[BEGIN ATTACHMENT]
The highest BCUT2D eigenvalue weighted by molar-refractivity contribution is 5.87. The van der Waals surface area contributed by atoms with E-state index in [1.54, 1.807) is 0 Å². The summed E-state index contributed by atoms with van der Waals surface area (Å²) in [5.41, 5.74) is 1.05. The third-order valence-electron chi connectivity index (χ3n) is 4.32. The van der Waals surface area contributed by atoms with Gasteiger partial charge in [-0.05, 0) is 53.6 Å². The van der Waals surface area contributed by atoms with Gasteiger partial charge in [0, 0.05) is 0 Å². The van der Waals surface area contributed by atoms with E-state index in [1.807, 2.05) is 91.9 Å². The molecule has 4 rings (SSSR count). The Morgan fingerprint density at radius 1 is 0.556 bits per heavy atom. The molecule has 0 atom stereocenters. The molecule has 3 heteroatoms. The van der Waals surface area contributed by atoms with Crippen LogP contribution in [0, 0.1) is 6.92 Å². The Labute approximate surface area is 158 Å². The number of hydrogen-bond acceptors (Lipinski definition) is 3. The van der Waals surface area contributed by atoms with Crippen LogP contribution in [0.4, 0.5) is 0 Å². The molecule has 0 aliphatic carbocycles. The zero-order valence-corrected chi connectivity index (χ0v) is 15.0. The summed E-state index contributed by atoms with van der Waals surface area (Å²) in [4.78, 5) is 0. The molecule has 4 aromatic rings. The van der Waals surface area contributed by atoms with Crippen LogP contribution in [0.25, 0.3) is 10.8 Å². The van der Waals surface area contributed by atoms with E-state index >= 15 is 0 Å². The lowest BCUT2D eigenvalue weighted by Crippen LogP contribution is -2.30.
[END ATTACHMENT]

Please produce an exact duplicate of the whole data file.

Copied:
The highest BCUT2D eigenvalue weighted by molar-refractivity contribution is 5.87. The van der Waals surface area contributed by atoms with E-state index in [1.54, 1.807) is 0 Å². The summed E-state index contributed by atoms with van der Waals surface area (Å²) in [5.41, 5.74) is 1.05. The third-order valence-electron chi connectivity index (χ3n) is 4.32. The van der Waals surface area contributed by atoms with Gasteiger partial charge in [-0.05, 0) is 53.6 Å². The van der Waals surface area contributed by atoms with Gasteiger partial charge in [0, 0.05) is 0 Å². The van der Waals surface area contributed by atoms with E-state index in [1.807, 2.05) is 91.9 Å². The molecule has 4 rings (SSSR count). The Morgan fingerprint density at radius 1 is 0.556 bits per heavy atom. The molecule has 0 atom stereocenters. The molecule has 3 heteroatoms. The van der Waals surface area contributed by atoms with Crippen LogP contribution in [0, 0.1) is 6.92 Å². The Labute approximate surface area is 158 Å². The number of hydrogen-bond acceptors (Lipinski definition) is 3. The van der Waals surface area contributed by atoms with Crippen LogP contribution in [0.4, 0.5) is 0 Å². The molecule has 0 aliphatic carbocycles. The zero-order valence-corrected chi connectivity index (χ0v) is 15.0. The summed E-state index contributed by atoms with van der Waals surface area (Å²) in [4.78, 5) is 0. The molecule has 4 aromatic rings. The van der Waals surface area contributed by atoms with Crippen LogP contribution in [0.25, 0.3) is 10.8 Å². The van der Waals surface area contributed by atoms with E-state index >= 15 is 0 Å². The lowest BCUT2D eigenvalue weighted by Crippen LogP contribution is -2.30.